According to Coram, Monroe and Woodliff (2005), an assurer or auditor should provide credibility on the information to investors and creditors to ensure that independently-audited information can minimise any information asymmetry and decreases any uncertainties. This would increase the investors' reliance on the voluntary disclosure of non-financial information when they are provided with the information by the management, since investors, being the principal, may not trust the non-financial information prepared by the managerial directors, who are their agent. This is in accordance to the agency theory that we have learned in the lecture session.
Morever, an assurer should enhance and provide assurance on the accuracy, completeness and reliability placed on its sustainability report to ensure that the stakeholder's concerns about the credibility of sustainability reports are satisfied. The report may include the organization's policies and inter practices. Dando and Swift (2003) stated that the role of independent external assurance plays a greater importance in ensuring that the reporter presents non-financial information that is fair, complete, unbiased and relevant. It is hoped that with external assurance, the credibility of the non-financial information is sustained and the trust of the stakeholders towards the management is built.
According to a public sector survey conducted by the Royal NIVRA Amsterdam (2008), users regard relevance as important as reliability, but they often start with the assumption that the information is already reliable by itself. Thus, communication between the management, users and auditors of non-financial information is truly vital to enhance the quality of the non-financial information. Assurance comes into the picture when the users of the financial information want reliable information. Auditors can only provide quality assurance on the relevance and reliability of information with clear deï¬nition, frame of reference and reporting framework with regards to their audit fieldwork. Auditors can only provide assurance if they have a clear framework to assess the information and have sufficient knowledge about the organizations and their information systems.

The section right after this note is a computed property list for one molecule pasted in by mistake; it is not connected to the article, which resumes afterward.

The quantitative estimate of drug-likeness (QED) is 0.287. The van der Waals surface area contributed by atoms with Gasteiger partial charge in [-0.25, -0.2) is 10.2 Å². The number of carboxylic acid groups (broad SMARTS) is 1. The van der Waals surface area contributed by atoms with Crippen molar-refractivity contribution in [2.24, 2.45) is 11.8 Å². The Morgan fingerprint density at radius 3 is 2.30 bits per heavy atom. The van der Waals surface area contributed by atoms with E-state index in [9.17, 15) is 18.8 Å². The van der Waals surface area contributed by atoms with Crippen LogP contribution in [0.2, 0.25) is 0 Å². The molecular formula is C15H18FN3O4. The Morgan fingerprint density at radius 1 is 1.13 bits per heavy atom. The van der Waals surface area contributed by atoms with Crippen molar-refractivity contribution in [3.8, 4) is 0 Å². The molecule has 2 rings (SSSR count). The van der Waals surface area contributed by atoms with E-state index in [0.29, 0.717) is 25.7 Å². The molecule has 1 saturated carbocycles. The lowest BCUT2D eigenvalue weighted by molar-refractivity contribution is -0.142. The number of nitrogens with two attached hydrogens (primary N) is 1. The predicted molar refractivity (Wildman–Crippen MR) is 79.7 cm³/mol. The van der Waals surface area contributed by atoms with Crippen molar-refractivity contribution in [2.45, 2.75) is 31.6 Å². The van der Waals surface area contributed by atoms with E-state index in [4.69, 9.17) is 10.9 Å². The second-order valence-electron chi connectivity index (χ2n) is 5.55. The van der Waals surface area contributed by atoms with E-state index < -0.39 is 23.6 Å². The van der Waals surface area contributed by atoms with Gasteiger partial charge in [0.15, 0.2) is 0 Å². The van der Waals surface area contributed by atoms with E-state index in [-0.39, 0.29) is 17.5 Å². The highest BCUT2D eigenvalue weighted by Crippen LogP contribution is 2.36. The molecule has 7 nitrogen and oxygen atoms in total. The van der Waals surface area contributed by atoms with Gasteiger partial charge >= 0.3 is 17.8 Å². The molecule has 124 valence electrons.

Assurance serves a great importance to the credibility of disclosed information. It minimises the level of noise contained in the disclosed information and facilitates greater user confidence. Assurance providers develop a reputation throughout their auditing profession, and this has placed the standards and quality controls to guarantee the consistent quality of engagements that are being undertaken by their members (Simnett, Vanstraelen and Wai, 2006).
According to Main and Hespenheide (2011), accountants, especially the assurers, should have the knowledge of social, environmental and sustainability issues in order to support the development of internationally accepted measurement and reporting standards. This is done so that assurers fully understand the implications of providing non-financial assurance. Professionals' assurance would ensure that the non-financial reports have been given the due care needed to provide readers with confidence that all concerns, such as materiality, risk management and future proofing have been addressed. Recognized quality standards can also be met if the assurance on the non-financial information is relevant and reliable. In the case whereby the management is responsible for any inaccuracies in the non-financial information, independent external assurance can provide evidence on the inaccuracy and report about it to the shareholders.
Professional accounting associations, such as the large accounting (Big 4) firms, have stated their commitment to CSR and sustainability. The accounting profession's role in CSR is to prepare audit or assurance statements to CSR or sustainability reports. In Corporate Social Reporting, there are 11 reporting principles with similar attributes as financial accounting. Stanwick and Stanwick (2006) stated that these 11 principles are auditability, completeness, relevance, accuracy, neutrality, comparability, and timeliness, transparency, inclusiveness, clarity and context (as cited in Tilt, 2009). Assurance ensures that these reporting principles are followed accordingly.
On the question whether the assurance provides reliability or relevance in non-financial information, we should look into CSR. There are companies which tend to pick specific CSR issues, such as those related to health, safety, and environment that they consider strategic to be included in their CSR reports. They focus on these to differentiate themselves from other socially responsible competitors in order to increase the sustainability of acquired advantages (Perrini, 2006). However, it is the opposite from another point of view; companies that lead in the area of CSR "invariably encourage their less responsible competitors to emulate their behavior". As companies tend to converge on a limited set of CSR main themes and relations with stakeholders, diversification does not apply directly to behavior or areas of social responsibility, but rather to the level of corporate involvement within each single area of CSR.